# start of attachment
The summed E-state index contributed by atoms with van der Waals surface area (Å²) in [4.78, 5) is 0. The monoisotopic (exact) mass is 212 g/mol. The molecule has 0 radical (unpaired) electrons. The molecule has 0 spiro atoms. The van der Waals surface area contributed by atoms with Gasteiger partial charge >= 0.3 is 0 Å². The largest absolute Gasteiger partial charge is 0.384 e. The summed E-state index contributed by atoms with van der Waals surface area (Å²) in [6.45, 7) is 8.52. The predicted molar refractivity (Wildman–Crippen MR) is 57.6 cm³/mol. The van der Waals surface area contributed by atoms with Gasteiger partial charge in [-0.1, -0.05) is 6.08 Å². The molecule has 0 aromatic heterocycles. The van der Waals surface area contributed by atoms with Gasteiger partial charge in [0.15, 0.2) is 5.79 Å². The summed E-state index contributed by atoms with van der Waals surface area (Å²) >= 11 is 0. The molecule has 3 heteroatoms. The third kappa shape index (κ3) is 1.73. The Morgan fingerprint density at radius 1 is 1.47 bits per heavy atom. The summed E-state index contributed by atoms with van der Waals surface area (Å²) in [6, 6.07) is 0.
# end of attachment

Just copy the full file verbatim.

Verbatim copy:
The summed E-state index contributed by atoms with van der Waals surface area (Å²) in [4.78, 5) is 0. The monoisotopic (exact) mass is 212 g/mol. The molecule has 0 radical (unpaired) electrons. The molecule has 0 spiro atoms. The van der Waals surface area contributed by atoms with Gasteiger partial charge >= 0.3 is 0 Å². The largest absolute Gasteiger partial charge is 0.384 e. The summed E-state index contributed by atoms with van der Waals surface area (Å²) in [6.45, 7) is 8.52. The predicted molar refractivity (Wildman–Crippen MR) is 57.6 cm³/mol. The van der Waals surface area contributed by atoms with Gasteiger partial charge in [-0.1, -0.05) is 6.08 Å². The molecule has 0 aromatic heterocycles. The van der Waals surface area contributed by atoms with Gasteiger partial charge in [0.15, 0.2) is 5.79 Å². The summed E-state index contributed by atoms with van der Waals surface area (Å²) >= 11 is 0. The molecule has 3 heteroatoms. The third kappa shape index (κ3) is 1.73. The Morgan fingerprint density at radius 1 is 1.47 bits per heavy atom. The summed E-state index contributed by atoms with van der Waals surface area (Å²) in [6, 6.07) is 0.